6c per line to above rates for all capital
letters. Add 6c per line to above for
bold face, upper and lower case. Add 10c
per line to above rates for bold face
capital letters.
The above rates are for 7% point
Call the Kempf Music Studios for
artistic piano tuning. Terms rea-
sonable. Phone 6328. 1x
STUDENT Hand Laundry. Prices rea-
sonable. Free delivery. Phone 3006

Sigma Delta Chi offers an excellent
opportunity to engage five pieces of
Bob Steinle's Michigan Union Band
for Saturday night, Dec. 8. They are
at liberty because the Gridiron
Dance has taken the ballroom.
Here's your chance to secure a
superior band at no more than
you pay for an ordinary one. Call
Steinle at the Union, Phone 4151.
FINANCE CO. offers bargains in re-
possessed and repurchased cars.
Many 1934 cars with low mileage
included. We will trade and extend
convenient terms. Open evenings.
311 W. Huron. Ph. 2-3267. lox
WANTED: Student to do small house-
hold tasks in exchange for room.
Phone 3598.
suits. Will pay 3, 4, 5, 6, and 7 dol-
lars. Phone Ann Arbor 4306. Chi-
cago Buyers. Temporary office, 200
North Main. 7x
WANTED: Upright typewriter, Un-
derwood preferred. Must be reason-
able. Box 21, Mich. Daily.
field for extra flavor and tender-
ness. This quality not found on
market. Order direct from breeder,
25c live, 25c dressed. Delivered. Mrs.
Hoppe, Chelsea, Mich. Phone 262-
F 21.


In speaking of the present trend
towards government housing in the
United States, Professor Hebrard
said, "The various measures taken - ssociated Press Photo_
by the NRA in regard to slum clear- The unenviable task of maintain-
ance and low cost housing, as well ing order in the Saar basin, powder
as the National Housing Act recently keg of Europe with 'the Saar plebi-
passed by Congress, may be inter-
preted as emergency measures to re- seite approaching, belongs to Geof-
lieve unemployment. The huge frey G. Knox (above) of England,
housing development undertaken by chairman of the League of Nation's
the Tennessee Valley Authority, how- commission governing the territory.

Rules Saar Basin

ever, will be used as an experiment#
to demonstrate new possibilities in
the solution of the housing problem.
"In the preparation of a program
of low rent housing the facts related
to the actual housing situation must
be clearly stated. It is the work of
the sociologist and the economist to1
ascertain these facts. Such a survey
is being actively pushed in almost
every state under the leadership of
the National Planning Board. The
first results of the real property in-
ventory, made in 64 cities, have just
been published showing the extreme'
gravity of the housing situation in
those cities."
Will Become Widespread
Under the system of government!
housing which Professor Hellrard
feels is destined to become more
widespread, the government does not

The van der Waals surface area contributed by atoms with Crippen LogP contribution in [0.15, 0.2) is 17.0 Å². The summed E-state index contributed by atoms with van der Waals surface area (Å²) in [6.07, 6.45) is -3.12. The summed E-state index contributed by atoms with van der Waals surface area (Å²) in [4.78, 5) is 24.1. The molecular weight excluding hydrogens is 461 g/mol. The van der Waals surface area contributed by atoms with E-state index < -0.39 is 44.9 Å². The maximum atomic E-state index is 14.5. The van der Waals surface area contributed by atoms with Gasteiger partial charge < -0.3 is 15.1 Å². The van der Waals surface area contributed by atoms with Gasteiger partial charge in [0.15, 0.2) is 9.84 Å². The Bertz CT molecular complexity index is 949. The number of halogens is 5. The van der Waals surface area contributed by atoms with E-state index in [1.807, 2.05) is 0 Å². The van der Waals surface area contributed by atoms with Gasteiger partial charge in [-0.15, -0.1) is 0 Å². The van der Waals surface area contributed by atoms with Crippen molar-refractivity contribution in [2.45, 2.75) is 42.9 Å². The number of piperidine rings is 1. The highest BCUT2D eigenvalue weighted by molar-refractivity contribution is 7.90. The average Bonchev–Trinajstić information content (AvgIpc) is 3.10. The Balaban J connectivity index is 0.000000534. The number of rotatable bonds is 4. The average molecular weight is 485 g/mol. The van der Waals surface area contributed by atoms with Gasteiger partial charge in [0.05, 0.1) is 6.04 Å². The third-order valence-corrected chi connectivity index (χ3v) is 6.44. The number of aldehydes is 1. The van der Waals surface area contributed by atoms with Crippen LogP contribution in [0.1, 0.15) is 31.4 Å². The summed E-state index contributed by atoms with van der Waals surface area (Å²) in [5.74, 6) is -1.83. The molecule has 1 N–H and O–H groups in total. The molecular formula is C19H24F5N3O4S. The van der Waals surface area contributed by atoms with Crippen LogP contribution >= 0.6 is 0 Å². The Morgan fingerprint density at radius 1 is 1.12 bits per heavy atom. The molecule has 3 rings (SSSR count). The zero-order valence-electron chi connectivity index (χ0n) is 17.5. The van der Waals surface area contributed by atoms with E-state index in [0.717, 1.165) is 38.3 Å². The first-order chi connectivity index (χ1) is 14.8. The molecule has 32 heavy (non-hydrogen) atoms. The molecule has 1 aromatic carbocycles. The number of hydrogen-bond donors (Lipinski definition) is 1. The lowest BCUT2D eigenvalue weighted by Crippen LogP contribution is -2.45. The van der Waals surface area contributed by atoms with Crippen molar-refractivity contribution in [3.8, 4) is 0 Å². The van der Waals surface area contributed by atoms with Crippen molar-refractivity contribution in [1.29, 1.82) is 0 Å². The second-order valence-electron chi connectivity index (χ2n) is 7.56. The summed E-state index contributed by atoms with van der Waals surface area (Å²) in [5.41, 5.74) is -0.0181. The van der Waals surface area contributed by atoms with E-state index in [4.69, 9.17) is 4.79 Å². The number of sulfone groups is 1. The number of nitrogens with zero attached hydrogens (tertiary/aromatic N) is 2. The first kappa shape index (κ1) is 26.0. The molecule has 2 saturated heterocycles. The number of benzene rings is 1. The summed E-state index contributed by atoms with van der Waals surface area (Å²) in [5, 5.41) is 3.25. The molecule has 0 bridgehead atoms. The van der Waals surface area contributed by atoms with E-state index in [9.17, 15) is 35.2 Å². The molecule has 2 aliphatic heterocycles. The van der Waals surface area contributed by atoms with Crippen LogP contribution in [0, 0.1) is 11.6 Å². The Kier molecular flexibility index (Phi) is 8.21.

itself build the homes but merely
lends money to independent build-
ing corporations at a low rate of in-,
terest under the stipulation that the
company will not surpass a maximum
rent previously set by the government.
Thus the only investment which the
government makes is the difference
between the low rate of interest and
the higher rate which it might ob-
tain on its money, he said.
Stressing the complementary na-
ture of housing and planning, Profes-
sor Hebrard said, "There is a close
relationship between housing and city
planning. In England and in France
city planning was made compulsory
by government legislation for every
urban district with a population of
over 20,000 in England and of over
10,000 in France.
Few Master Plans
"Very few cities in American have,
at the present time, a master city plan
which could be used in a housing
problem. An excellent opportunity
is thus offered to the architect and
landscape architect specializing in
this field."
New courses in city planning, he
pointed out, are given at Harvard,
Columbia, Cornell and Massachusetts
Institute of Technology, and the sub-
ject is now under consideration at

Screen Reflections
The long list of stars of which this
picture boasts, including Jack Benny,
Nancy Carroll, Gene Raymond, the
Boswell Sisters, Jimmy Grier and his
orchestra, and Frank Parker, not toj
mention Mitzi Green, does not make
it a good show. It is, instead, an or-
dinary, trite, only mildly entertain-
ing musical picture, the like of which
everyone has seen before at some time
or another. .
A palatial ocean liner is the setting
for what takes place in the picture.
There are several musical numbers,
some good and some only passable.
Among the best of these is "If I Had
a Million Dollars," and "Rock and
Roll," (sung by the Boswells in typical
Boswellian manner). There is a touch
of plot, too, in the form of a mys-
tery involving gamblers and thieves.
It is not clever, nor is it interesting.
Jack Benny gets off a few good cracks,
but if you have ever listened to him
on the radio, you have probably heard
them before. Oh, yes, there are two
murders committed ire the course of
the plot. But nobody cares; and few
care much about the rest of "Trans-
atlantic Merry-Go-Round."